Less Snacking = Lower Blood Sugars


I recently started a new job about 5 months ago, and times have gotten a little more stressful. Everything is going great, but my stress levels has definitely been a little higher than they used to be.

Stress levels, accompanied with more business lunches, have slightly elevated my blood sugars over the past 4 or 5 months. Ever since I was diagnosed with T1D, I’ve always been able to closely predict what my A1c levels would be based upon what my average fasting blood sugars were over the past 90 days. I use this “Pocket A1c” app on my iphone which translates a fasting blood sugar level into a likely A1c reading. As I’ve mentioned in previous blog posts, I only test my blood sugars once per day first thing before I eat breakfast.

Predicting My A1c Readings

As you can see below, usually my A1c is about 0.2 or 0.3 points higher than what the Pocket A1c app predicts based upon my 90 day average fasting blood sugar reading at the time of my A1c test. For the nearly 5 years that I’ve had T1D, this pattern has almost always held true. However, one thing that I learned this past quarter, is that trying to predict blood sugar readings is anything but certain.

As shown below, my average 90 day fasting blood sugars were relatively high over the past quarter, so I was expecting an A1c around 5.7/5.8. However, to my pleasant surprise, my reading was 5.3!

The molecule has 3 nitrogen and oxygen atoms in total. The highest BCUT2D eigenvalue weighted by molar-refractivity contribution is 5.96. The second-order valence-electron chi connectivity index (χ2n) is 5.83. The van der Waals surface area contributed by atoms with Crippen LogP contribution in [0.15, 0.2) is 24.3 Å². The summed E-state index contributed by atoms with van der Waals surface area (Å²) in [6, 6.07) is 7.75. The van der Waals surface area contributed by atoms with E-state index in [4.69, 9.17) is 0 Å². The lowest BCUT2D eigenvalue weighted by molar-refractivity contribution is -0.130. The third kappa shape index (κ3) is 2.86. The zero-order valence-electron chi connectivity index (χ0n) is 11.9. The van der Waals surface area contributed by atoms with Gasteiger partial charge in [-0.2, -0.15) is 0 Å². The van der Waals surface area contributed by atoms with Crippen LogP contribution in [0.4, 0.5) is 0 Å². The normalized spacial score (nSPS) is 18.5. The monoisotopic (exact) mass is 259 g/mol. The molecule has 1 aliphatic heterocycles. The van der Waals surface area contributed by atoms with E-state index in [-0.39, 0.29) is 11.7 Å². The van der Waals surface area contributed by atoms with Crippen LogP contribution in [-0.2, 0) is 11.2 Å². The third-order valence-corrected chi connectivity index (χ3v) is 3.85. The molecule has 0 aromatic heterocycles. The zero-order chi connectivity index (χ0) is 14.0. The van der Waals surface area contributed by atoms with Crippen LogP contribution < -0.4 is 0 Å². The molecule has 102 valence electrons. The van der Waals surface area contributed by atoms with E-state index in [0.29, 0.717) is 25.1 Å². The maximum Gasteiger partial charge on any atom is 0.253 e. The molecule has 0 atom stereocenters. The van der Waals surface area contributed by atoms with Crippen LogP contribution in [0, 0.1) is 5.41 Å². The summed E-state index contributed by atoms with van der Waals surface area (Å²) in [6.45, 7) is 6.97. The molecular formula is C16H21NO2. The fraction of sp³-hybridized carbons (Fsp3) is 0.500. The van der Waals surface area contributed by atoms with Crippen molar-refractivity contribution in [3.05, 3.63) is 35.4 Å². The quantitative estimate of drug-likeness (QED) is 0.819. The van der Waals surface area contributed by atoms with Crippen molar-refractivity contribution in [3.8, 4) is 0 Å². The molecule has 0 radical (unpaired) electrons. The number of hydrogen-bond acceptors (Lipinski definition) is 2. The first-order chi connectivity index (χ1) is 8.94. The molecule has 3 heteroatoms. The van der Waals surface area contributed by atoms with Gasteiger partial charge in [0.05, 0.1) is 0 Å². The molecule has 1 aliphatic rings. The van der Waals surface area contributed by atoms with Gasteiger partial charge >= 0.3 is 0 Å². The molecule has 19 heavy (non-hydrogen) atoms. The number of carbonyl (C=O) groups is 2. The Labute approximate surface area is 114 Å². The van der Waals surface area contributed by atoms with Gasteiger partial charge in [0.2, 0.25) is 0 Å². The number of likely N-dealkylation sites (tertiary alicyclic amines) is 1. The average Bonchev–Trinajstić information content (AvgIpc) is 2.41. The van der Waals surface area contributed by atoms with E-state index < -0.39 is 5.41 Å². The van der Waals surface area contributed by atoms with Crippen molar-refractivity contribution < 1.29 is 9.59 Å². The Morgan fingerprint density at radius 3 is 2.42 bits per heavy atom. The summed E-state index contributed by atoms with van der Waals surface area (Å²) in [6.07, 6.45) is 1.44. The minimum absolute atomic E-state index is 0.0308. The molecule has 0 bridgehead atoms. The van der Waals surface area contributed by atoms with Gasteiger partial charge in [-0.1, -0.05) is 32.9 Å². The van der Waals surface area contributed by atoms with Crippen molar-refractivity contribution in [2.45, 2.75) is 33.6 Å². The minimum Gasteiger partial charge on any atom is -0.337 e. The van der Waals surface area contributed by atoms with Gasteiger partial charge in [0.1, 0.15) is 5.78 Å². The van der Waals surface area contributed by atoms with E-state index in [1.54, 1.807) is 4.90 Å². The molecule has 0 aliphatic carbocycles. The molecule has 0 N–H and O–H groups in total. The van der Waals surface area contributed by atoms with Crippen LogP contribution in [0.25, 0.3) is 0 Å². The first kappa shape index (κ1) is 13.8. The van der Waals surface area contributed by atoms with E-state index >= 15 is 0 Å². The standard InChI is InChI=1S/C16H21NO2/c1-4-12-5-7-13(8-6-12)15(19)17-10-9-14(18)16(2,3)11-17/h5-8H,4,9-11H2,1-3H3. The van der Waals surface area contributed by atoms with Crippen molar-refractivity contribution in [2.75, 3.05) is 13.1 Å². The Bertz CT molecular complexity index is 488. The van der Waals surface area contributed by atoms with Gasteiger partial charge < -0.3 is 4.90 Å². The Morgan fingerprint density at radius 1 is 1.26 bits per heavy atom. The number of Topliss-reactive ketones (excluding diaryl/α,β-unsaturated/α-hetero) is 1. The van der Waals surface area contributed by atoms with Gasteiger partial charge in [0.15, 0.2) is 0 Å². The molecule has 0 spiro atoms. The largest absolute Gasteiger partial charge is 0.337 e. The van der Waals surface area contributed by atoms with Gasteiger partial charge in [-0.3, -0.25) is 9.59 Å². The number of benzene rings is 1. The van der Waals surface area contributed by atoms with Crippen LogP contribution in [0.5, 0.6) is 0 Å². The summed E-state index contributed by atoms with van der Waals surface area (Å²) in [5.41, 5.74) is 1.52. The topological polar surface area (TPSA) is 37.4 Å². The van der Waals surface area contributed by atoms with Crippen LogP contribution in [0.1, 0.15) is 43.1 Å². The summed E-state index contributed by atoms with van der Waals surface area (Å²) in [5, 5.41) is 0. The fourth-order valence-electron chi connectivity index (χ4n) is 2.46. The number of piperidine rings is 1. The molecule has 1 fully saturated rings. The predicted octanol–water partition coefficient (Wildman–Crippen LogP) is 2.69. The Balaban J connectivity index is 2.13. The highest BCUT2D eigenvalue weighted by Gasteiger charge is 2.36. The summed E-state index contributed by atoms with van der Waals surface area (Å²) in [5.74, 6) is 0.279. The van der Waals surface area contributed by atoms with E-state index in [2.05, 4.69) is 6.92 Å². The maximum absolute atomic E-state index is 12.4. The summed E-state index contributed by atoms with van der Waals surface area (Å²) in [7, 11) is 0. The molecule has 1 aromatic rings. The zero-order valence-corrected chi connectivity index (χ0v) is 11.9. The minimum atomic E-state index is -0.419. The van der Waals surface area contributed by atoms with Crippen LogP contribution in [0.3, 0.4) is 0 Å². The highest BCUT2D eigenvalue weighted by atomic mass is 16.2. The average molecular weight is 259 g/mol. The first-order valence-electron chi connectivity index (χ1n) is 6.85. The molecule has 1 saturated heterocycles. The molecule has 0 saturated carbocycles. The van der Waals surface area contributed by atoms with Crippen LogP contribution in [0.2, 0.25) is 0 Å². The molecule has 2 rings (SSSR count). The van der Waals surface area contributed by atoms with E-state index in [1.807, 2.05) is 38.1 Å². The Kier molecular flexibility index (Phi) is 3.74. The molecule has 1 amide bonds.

Lack of Snacking?

So, how could this happen? I believe it’s from the lack of snacking. Since I started my new job, I hardly ever eat in between meals. At my old job, I would most days snack in the morning and/or afternoon. The snacking I believe keeps blood sugar levels elevated which drives a higher A1c reading.

Over the past quarter, although my fasting blood sugars were relatively high, my snacking was way down compared to previous quarters. By eating predominately three times per day, my blood sugars had a chance to stabilize at lower levels throughout the day. I remember during my research years ago that minimizing snack intake has a strong correlation to lower blood sugars, which I think proved out over the last quarter.

So, long story short, not only can a low-glycemic plant-based diet dramatically reduce blood sugar levels, but minimizing snack intake throughout the day can help stabilize blood sugars as well. Hopefully this information is more pieces to the puzzle for you diabetics out there trying to stay off of medication like me!

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